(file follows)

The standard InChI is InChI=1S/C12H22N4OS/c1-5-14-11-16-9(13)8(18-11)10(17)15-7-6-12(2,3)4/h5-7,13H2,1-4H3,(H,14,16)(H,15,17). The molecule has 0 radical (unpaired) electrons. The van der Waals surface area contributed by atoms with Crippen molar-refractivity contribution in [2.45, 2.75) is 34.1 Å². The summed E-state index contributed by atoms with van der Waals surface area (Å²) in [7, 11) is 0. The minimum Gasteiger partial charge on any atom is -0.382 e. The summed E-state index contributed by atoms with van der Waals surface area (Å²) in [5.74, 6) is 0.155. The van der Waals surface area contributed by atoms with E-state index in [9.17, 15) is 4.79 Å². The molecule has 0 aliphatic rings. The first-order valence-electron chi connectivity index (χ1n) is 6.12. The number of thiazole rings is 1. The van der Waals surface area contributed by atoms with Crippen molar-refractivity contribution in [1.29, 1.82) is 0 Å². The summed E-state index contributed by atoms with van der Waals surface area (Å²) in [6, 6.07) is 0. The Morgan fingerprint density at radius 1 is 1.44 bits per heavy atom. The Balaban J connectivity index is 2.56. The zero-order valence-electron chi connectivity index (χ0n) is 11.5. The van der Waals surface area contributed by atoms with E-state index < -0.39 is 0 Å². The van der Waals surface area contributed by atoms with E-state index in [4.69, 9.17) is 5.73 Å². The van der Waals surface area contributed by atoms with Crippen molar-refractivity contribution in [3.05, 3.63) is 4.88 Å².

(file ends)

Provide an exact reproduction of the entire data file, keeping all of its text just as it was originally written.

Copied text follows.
The standard InChI is InChI=1S/C12H22N4OS/c1-5-14-11-16-9(13)8(18-11)10(17)15-7-6-12(2,3)4/h5-7,13H2,1-4H3,(H,14,16)(H,15,17). The molecule has 0 radical (unpaired) electrons. The van der Waals surface area contributed by atoms with Crippen molar-refractivity contribution in [2.45, 2.75) is 34.1 Å². The summed E-state index contributed by atoms with van der Waals surface area (Å²) in [7, 11) is 0. The minimum Gasteiger partial charge on any atom is -0.382 e. The summed E-state index contributed by atoms with van der Waals surface area (Å²) in [5.74, 6) is 0.155. The van der Waals surface area contributed by atoms with E-state index in [9.17, 15) is 4.79 Å². The molecule has 0 aliphatic rings. The first-order valence-electron chi connectivity index (χ1n) is 6.12. The number of thiazole rings is 1. The van der Waals surface area contributed by atoms with Crippen molar-refractivity contribution in [1.29, 1.82) is 0 Å². The summed E-state index contributed by atoms with van der Waals surface area (Å²) in [6, 6.07) is 0. The Morgan fingerprint density at radius 1 is 1.44 bits per heavy atom. The Balaban J connectivity index is 2.56. The zero-order valence-electron chi connectivity index (χ0n) is 11.5. The van der Waals surface area contributed by atoms with E-state index < -0.39 is 0 Å². The van der Waals surface area contributed by atoms with E-state index in [4.69, 9.17) is 5.73 Å². The van der Waals surface area contributed by atoms with Crippen molar-refractivity contribution in [3.05, 3.63) is 4.88 Å².